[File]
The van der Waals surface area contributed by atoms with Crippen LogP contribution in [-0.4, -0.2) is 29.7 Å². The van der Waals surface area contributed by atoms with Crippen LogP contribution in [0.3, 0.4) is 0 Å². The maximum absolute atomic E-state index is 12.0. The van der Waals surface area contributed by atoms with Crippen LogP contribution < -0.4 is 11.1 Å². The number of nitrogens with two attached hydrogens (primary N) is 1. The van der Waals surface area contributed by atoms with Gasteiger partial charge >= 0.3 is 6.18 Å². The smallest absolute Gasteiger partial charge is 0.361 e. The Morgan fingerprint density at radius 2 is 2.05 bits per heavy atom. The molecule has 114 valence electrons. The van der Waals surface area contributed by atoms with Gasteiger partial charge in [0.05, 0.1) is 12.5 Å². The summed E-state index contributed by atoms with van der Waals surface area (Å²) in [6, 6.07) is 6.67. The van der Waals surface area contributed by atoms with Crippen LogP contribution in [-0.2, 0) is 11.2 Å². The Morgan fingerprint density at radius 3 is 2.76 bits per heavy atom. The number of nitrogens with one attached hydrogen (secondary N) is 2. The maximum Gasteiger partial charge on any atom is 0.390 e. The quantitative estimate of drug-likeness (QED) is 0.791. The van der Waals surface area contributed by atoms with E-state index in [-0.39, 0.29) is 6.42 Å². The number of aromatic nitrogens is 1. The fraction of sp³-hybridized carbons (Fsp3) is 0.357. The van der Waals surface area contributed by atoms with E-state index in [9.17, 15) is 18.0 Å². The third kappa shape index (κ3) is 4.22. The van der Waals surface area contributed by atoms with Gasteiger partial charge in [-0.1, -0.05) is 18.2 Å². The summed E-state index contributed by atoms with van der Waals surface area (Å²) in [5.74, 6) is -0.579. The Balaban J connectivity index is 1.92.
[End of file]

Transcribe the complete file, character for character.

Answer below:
The van der Waals surface area contributed by atoms with Crippen LogP contribution in [-0.4, -0.2) is 29.7 Å². The van der Waals surface area contributed by atoms with Crippen LogP contribution in [0.3, 0.4) is 0 Å². The maximum absolute atomic E-state index is 12.0. The van der Waals surface area contributed by atoms with Crippen LogP contribution < -0.4 is 11.1 Å². The number of nitrogens with two attached hydrogens (primary N) is 1. The van der Waals surface area contributed by atoms with Gasteiger partial charge >= 0.3 is 6.18 Å². The smallest absolute Gasteiger partial charge is 0.361 e. The Morgan fingerprint density at radius 2 is 2.05 bits per heavy atom. The molecule has 114 valence electrons. The van der Waals surface area contributed by atoms with Gasteiger partial charge in [0.05, 0.1) is 12.5 Å². The summed E-state index contributed by atoms with van der Waals surface area (Å²) in [6, 6.07) is 6.67. The van der Waals surface area contributed by atoms with Crippen LogP contribution in [-0.2, 0) is 11.2 Å². The Morgan fingerprint density at radius 3 is 2.76 bits per heavy atom. The number of nitrogens with one attached hydrogen (secondary N) is 2. The maximum Gasteiger partial charge on any atom is 0.390 e. The quantitative estimate of drug-likeness (QED) is 0.791. The van der Waals surface area contributed by atoms with E-state index in [-0.39, 0.29) is 6.42 Å². The number of aromatic nitrogens is 1. The fraction of sp³-hybridized carbons (Fsp3) is 0.357. The van der Waals surface area contributed by atoms with E-state index in [9.17, 15) is 18.0 Å². The third kappa shape index (κ3) is 4.22. The van der Waals surface area contributed by atoms with Gasteiger partial charge in [-0.1, -0.05) is 18.2 Å². The summed E-state index contributed by atoms with van der Waals surface area (Å²) in [5.74, 6) is -0.579. The Balaban J connectivity index is 1.92.